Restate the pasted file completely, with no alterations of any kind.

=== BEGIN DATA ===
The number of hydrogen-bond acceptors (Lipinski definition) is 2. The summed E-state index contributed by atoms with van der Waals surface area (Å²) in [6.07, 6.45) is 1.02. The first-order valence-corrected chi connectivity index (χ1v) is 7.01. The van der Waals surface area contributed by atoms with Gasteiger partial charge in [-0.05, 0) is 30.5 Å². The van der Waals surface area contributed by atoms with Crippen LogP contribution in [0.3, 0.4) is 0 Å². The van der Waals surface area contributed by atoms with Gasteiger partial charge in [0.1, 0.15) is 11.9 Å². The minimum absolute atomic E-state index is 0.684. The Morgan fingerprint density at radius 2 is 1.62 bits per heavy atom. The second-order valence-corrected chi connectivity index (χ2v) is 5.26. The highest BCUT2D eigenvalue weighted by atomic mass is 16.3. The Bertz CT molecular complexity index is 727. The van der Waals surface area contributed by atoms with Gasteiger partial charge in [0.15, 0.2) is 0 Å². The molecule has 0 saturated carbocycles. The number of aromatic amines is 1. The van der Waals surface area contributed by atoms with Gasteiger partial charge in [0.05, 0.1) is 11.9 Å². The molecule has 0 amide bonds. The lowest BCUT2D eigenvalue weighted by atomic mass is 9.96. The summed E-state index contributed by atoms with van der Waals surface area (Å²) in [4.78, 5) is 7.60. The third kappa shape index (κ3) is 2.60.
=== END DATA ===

The number of hydrogen-bond acceptors (Lipinski definition) is 2. The summed E-state index contributed by atoms with van der Waals surface area (Å²) in [6.07, 6.45) is 1.02. The first-order valence-corrected chi connectivity index (χ1v) is 7.01. The van der Waals surface area contributed by atoms with Gasteiger partial charge in [-0.05, 0) is 30.5 Å². The van der Waals surface area contributed by atoms with Crippen LogP contribution in [0.3, 0.4) is 0 Å². The van der Waals surface area contributed by atoms with Gasteiger partial charge in [0.1, 0.15) is 11.9 Å². The minimum absolute atomic E-state index is 0.684. The Morgan fingerprint density at radius 2 is 1.62 bits per heavy atom. The second-order valence-corrected chi connectivity index (χ2v) is 5.26. The highest BCUT2D eigenvalue weighted by atomic mass is 16.3. The Bertz CT molecular complexity index is 727. The van der Waals surface area contributed by atoms with Gasteiger partial charge in [0.15, 0.2) is 0 Å². The molecule has 0 saturated carbocycles. The number of aromatic amines is 1. The van der Waals surface area contributed by atoms with Gasteiger partial charge in [0.05, 0.1) is 11.9 Å². The molecule has 0 amide bonds. The lowest BCUT2D eigenvalue weighted by atomic mass is 9.96. The summed E-state index contributed by atoms with van der Waals surface area (Å²) in [4.78, 5) is 7.60. The third kappa shape index (κ3) is 2.60.